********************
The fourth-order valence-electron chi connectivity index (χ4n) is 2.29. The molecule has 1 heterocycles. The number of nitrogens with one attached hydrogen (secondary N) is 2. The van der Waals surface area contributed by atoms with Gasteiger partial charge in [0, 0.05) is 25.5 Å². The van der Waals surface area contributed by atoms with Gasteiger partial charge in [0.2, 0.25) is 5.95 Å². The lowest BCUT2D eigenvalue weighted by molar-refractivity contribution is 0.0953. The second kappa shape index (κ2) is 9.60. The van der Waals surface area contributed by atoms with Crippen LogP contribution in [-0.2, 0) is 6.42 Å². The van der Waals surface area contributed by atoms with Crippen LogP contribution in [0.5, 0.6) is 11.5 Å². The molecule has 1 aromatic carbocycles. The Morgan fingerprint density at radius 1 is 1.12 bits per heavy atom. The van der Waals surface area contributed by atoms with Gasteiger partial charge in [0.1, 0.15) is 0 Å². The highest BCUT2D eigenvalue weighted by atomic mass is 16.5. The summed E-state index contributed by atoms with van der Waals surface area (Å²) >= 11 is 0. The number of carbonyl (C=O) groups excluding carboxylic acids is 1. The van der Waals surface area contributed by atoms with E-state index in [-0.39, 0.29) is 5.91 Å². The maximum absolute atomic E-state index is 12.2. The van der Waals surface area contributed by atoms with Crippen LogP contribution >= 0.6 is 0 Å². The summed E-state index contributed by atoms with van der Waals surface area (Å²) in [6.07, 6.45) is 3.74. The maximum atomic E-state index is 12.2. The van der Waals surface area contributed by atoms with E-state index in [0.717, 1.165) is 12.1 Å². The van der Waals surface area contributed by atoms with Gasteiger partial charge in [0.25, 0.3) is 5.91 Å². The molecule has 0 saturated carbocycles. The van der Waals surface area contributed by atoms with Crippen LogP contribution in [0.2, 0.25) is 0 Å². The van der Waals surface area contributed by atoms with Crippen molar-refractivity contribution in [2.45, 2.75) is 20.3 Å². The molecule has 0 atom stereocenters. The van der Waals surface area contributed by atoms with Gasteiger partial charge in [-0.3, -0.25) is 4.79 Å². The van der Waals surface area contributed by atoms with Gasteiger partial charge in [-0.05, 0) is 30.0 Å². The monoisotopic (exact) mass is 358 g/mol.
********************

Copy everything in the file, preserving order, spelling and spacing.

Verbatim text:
The fourth-order valence-electron chi connectivity index (χ4n) is 2.29. The molecule has 1 heterocycles. The number of nitrogens with one attached hydrogen (secondary N) is 2. The van der Waals surface area contributed by atoms with Gasteiger partial charge in [0, 0.05) is 25.5 Å². The van der Waals surface area contributed by atoms with Gasteiger partial charge in [0.2, 0.25) is 5.95 Å². The lowest BCUT2D eigenvalue weighted by molar-refractivity contribution is 0.0953. The second kappa shape index (κ2) is 9.60. The van der Waals surface area contributed by atoms with Crippen LogP contribution in [-0.2, 0) is 6.42 Å². The van der Waals surface area contributed by atoms with Crippen LogP contribution in [0.5, 0.6) is 11.5 Å². The molecule has 1 aromatic carbocycles. The Morgan fingerprint density at radius 1 is 1.12 bits per heavy atom. The van der Waals surface area contributed by atoms with Gasteiger partial charge in [0.1, 0.15) is 0 Å². The highest BCUT2D eigenvalue weighted by atomic mass is 16.5. The summed E-state index contributed by atoms with van der Waals surface area (Å²) >= 11 is 0. The number of carbonyl (C=O) groups excluding carboxylic acids is 1. The van der Waals surface area contributed by atoms with E-state index in [-0.39, 0.29) is 5.91 Å². The maximum absolute atomic E-state index is 12.2. The van der Waals surface area contributed by atoms with Crippen LogP contribution >= 0.6 is 0 Å². The summed E-state index contributed by atoms with van der Waals surface area (Å²) in [6.07, 6.45) is 3.74. The maximum atomic E-state index is 12.2. The van der Waals surface area contributed by atoms with E-state index in [0.717, 1.165) is 12.1 Å². The van der Waals surface area contributed by atoms with Gasteiger partial charge in [0.25, 0.3) is 5.91 Å². The molecule has 0 saturated carbocycles. The van der Waals surface area contributed by atoms with Crippen LogP contribution in [0.2, 0.25) is 0 Å². The van der Waals surface area contributed by atoms with Crippen molar-refractivity contribution in [2.45, 2.75) is 20.3 Å². The molecule has 0 atom stereocenters. The van der Waals surface area contributed by atoms with Gasteiger partial charge in [-0.3, -0.25) is 4.79 Å². The van der Waals surface area contributed by atoms with Gasteiger partial charge in [-0.05, 0) is 30.0 Å². The monoisotopic (exact) mass is 358 g/mol.